The two dioceses will consider the proposal to share a bishop and deepen their relationship at their conventions. Western New York meets October 27-28. Northwestern Pennsylvania meets November 10-11. No votes will be held at those conventions. In 2018 members of the two dioceses will have an opportunity to discuss the proposal and explore the possibilities in a deeper relationship at listening sessions. Working groups including members of both dioceses will be formed to explore various issues raised by the collaboration as those issues become clear.

What changes will take place if Bishop Rowe is elected?
If Bishop Rowe is elected, he will exercise the same authority in the diocese that Bishop Franklin and his predecessors did. He will maintain offices in both Buffalo and Erie and make visitations in both dioceses. Elected leaders in both dioceses will continue to exercise their canonical functions. Each diocese will send a deputation to the 2018 General Convention. Each diocese will maintain its cathedral. Other changes may unfold after a period of exploration and discernment.

What are the advantages of sharing a bishop?
To begin with a practical concern: the move will save money by reducing overhead and streamlining operations. Western New York, for instance, will not have to spend the $150,000 to $200,000 associated with the search for a new bishop. Spending less money on overhead means we will have more money for mission and more capacity to help our congregations.

Because our diocesan and regional cultures are quite similar, and because we face similar challenges, we believe we can be natural companions in ministry, sharing resources, information and wisdom to help build the church and serve our communities. Together, we’d have opportunities to collaborate on building Episcopal institutions like schools and ministry centers. As we explore this relationship more deeply, other opportunities might emerge.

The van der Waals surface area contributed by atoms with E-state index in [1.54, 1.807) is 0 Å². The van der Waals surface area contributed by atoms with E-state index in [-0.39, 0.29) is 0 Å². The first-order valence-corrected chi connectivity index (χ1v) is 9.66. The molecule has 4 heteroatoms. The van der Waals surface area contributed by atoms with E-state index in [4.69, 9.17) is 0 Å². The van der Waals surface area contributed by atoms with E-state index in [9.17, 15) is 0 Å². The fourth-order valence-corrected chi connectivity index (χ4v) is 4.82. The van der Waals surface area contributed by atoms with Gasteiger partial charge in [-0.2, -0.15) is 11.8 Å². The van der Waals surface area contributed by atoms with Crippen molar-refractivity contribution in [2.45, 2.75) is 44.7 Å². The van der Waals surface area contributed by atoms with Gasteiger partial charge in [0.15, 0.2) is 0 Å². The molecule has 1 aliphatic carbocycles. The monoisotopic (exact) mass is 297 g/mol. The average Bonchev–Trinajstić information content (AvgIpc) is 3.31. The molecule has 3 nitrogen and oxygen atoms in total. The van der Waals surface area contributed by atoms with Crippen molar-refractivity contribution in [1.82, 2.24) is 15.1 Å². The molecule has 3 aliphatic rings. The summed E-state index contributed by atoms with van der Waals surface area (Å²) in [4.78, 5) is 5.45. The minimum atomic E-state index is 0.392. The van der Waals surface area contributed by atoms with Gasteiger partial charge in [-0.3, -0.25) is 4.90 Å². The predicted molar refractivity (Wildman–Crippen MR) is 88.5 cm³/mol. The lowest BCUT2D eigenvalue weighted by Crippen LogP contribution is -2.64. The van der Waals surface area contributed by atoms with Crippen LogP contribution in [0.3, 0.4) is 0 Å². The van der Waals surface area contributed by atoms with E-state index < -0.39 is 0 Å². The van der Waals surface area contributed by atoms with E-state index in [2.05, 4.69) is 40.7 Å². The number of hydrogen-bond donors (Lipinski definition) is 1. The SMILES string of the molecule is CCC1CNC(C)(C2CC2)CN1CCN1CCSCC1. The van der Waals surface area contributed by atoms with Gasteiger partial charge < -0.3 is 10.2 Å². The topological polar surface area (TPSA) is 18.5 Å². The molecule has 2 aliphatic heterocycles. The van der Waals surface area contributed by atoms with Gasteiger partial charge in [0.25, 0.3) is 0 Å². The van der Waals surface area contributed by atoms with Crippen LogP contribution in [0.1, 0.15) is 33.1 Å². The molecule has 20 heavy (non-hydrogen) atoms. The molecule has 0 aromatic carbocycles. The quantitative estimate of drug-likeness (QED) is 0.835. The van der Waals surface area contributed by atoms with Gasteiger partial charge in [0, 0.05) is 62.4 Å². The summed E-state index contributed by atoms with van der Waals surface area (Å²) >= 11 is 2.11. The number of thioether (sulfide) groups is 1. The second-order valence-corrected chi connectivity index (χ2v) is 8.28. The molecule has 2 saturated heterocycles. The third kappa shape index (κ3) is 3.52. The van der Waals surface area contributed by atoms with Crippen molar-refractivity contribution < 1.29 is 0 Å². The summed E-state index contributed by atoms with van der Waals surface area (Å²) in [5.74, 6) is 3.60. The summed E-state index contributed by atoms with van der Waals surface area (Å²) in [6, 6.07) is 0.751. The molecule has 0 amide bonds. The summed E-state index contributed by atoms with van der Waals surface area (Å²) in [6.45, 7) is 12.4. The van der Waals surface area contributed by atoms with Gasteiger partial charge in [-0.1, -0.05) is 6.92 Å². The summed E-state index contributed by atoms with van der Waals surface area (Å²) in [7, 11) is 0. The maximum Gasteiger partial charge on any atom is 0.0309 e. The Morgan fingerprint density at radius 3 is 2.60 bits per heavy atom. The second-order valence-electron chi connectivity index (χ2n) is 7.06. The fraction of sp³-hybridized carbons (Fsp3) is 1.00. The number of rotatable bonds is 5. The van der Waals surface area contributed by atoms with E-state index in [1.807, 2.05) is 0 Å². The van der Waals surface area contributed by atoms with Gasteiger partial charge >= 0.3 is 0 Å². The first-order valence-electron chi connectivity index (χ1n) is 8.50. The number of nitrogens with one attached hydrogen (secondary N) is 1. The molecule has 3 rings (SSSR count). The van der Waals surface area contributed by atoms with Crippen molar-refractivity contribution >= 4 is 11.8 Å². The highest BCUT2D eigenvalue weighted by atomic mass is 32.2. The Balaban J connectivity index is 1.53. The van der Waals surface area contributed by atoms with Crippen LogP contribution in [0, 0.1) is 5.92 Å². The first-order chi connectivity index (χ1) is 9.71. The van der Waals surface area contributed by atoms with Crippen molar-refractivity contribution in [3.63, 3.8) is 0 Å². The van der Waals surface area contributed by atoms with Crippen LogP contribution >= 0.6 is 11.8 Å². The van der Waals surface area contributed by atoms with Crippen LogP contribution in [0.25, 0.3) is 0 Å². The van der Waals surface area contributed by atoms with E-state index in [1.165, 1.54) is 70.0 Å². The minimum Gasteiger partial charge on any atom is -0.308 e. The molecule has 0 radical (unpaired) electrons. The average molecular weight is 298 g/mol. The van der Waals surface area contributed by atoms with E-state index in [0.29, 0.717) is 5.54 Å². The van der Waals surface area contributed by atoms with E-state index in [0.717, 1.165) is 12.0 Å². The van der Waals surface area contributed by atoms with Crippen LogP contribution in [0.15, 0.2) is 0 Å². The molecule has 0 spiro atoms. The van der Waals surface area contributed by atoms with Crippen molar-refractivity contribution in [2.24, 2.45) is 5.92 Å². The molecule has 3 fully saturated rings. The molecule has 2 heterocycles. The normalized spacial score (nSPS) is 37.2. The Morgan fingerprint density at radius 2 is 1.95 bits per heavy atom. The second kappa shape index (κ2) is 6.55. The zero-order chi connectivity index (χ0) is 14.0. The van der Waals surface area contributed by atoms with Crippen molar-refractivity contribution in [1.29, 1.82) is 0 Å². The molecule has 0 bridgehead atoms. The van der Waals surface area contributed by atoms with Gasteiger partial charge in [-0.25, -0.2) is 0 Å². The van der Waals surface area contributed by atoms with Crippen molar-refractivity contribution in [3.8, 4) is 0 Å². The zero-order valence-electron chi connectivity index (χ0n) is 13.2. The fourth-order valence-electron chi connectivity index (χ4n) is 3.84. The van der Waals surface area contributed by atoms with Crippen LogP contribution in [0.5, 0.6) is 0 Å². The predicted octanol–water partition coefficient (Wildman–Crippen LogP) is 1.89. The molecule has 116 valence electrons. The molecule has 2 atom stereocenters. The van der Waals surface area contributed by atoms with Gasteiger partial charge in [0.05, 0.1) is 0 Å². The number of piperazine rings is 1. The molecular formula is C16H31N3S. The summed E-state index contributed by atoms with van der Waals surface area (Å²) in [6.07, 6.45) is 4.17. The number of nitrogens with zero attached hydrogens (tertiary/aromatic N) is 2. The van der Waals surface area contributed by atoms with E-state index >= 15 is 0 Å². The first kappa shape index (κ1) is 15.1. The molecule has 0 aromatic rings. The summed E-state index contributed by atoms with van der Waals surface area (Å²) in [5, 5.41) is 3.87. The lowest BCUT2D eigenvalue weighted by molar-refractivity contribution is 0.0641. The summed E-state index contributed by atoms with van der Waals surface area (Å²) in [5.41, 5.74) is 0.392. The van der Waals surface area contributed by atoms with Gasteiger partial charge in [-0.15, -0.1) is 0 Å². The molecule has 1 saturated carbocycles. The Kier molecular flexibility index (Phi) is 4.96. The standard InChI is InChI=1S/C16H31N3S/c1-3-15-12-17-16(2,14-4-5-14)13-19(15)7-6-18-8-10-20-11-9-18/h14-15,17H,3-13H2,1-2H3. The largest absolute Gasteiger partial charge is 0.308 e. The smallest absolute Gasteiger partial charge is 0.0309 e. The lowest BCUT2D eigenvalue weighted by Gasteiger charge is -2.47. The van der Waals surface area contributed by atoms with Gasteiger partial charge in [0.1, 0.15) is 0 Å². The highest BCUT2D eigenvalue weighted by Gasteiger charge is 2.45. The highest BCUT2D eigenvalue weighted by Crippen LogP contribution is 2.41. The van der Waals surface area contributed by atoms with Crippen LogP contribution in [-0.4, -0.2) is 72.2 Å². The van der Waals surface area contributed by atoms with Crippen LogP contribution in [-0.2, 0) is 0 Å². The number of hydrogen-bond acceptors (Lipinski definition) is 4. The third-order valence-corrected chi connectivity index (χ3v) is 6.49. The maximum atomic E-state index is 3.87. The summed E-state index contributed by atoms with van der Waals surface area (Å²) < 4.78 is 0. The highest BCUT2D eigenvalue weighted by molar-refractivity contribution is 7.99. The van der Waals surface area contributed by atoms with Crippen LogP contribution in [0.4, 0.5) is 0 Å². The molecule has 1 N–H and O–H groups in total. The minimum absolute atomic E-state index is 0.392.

Rust Belt people are not a prideful bunch, but it’s not too much to say that through this partnership, we have a chance to show the church one path out of its institutional malaise by demonstrating how deepening relationships and careful reorganization can refocus our energies on mission, evangelism, pastoral care and spiritual development.

What are the possible outcomes of this process at the end of the five-year period suggested in the proposal?
The process itself will flesh out possibilities for shared ministries and creative collaborations. In terms of diocesan governance, the possibilities include, but are not limited to: returning to the previous status quo of two bishops and two dioceses; maintaining two dioceses but with a single bishop and some shared administrative services and ministries; combining to form a single diocese.

Are there legal and canonical impediments to this proposal?
No. There are no legal or canonical impediments to electing a provisional bishop who also has jurisdiction in another state, nor in another province of the Episcopal Church. If the dioceses move toward shared or combined governance, they will consult with legal experts and the three existing dioceses (Central Gulf Coast, Rio Grande and Spokane) that span two states, and the Church in Navajoland, which exists in three states.

How will we have input as the process moves ahead?
After the upcoming diocesan conventions, Bishops Franklin and Rowe will plan a series of conversations and meetings in both dioceses to get feedback, answer questions, and hear concerns.

The bishops and diocesan leaders, including members of the Standing Committees and councils, will be available throughout the process to receive feedback and answers questions.

Printed copies of this article will be provided for congregations at convention.